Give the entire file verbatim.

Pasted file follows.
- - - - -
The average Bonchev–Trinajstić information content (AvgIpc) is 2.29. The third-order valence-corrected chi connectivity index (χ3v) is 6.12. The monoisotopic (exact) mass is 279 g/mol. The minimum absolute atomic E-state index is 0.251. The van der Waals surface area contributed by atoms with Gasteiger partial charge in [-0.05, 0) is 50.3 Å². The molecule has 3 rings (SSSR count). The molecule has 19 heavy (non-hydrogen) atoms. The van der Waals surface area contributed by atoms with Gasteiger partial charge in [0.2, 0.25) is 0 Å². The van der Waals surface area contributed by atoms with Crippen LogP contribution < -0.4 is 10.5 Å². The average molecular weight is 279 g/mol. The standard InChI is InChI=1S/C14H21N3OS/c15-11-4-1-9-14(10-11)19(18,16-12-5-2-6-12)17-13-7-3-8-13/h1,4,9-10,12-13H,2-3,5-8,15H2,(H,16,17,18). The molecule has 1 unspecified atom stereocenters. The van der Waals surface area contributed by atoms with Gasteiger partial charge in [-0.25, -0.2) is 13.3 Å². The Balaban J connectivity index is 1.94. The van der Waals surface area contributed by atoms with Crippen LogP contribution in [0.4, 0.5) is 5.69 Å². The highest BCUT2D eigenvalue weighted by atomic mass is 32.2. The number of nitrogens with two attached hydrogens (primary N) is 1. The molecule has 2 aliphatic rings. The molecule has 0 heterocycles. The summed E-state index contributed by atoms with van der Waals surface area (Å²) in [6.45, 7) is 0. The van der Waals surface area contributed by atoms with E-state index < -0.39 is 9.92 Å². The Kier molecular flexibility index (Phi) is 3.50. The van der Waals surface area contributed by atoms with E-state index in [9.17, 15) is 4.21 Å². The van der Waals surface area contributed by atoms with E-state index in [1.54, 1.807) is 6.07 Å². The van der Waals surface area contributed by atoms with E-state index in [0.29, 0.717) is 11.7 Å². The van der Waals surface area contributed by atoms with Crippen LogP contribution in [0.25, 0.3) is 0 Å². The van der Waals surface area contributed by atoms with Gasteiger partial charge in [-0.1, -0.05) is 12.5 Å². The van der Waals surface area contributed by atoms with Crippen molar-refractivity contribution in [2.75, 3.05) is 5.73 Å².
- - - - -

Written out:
The average Bonchev–Trinajstić information content (AvgIpc) is 2.29. The third-order valence-corrected chi connectivity index (χ3v) is 6.12. The monoisotopic (exact) mass is 279 g/mol. The minimum absolute atomic E-state index is 0.251. The van der Waals surface area contributed by atoms with Gasteiger partial charge in [-0.05, 0) is 50.3 Å². The molecule has 3 rings (SSSR count). The molecule has 19 heavy (non-hydrogen) atoms. The van der Waals surface area contributed by atoms with Gasteiger partial charge in [0.2, 0.25) is 0 Å². The van der Waals surface area contributed by atoms with Crippen LogP contribution < -0.4 is 10.5 Å². The average molecular weight is 279 g/mol. The standard InChI is InChI=1S/C14H21N3OS/c15-11-4-1-9-14(10-11)19(18,16-12-5-2-6-12)17-13-7-3-8-13/h1,4,9-10,12-13H,2-3,5-8,15H2,(H,16,17,18). The molecule has 1 unspecified atom stereocenters. The van der Waals surface area contributed by atoms with Gasteiger partial charge in [-0.25, -0.2) is 13.3 Å². The Balaban J connectivity index is 1.94. The van der Waals surface area contributed by atoms with Crippen LogP contribution in [0.4, 0.5) is 5.69 Å². The highest BCUT2D eigenvalue weighted by atomic mass is 32.2. The number of nitrogens with two attached hydrogens (primary N) is 1. The molecule has 2 aliphatic rings. The molecule has 0 heterocycles. The summed E-state index contributed by atoms with van der Waals surface area (Å²) in [6.45, 7) is 0. The van der Waals surface area contributed by atoms with E-state index < -0.39 is 9.92 Å². The Kier molecular flexibility index (Phi) is 3.50. The van der Waals surface area contributed by atoms with E-state index in [9.17, 15) is 4.21 Å². The van der Waals surface area contributed by atoms with E-state index in [1.54, 1.807) is 6.07 Å². The van der Waals surface area contributed by atoms with E-state index in [0.29, 0.717) is 11.7 Å². The van der Waals surface area contributed by atoms with Crippen LogP contribution in [0.25, 0.3) is 0 Å². The van der Waals surface area contributed by atoms with Gasteiger partial charge in [-0.1, -0.05) is 12.5 Å². The van der Waals surface area contributed by atoms with Crippen molar-refractivity contribution in [2.75, 3.05) is 5.73 Å².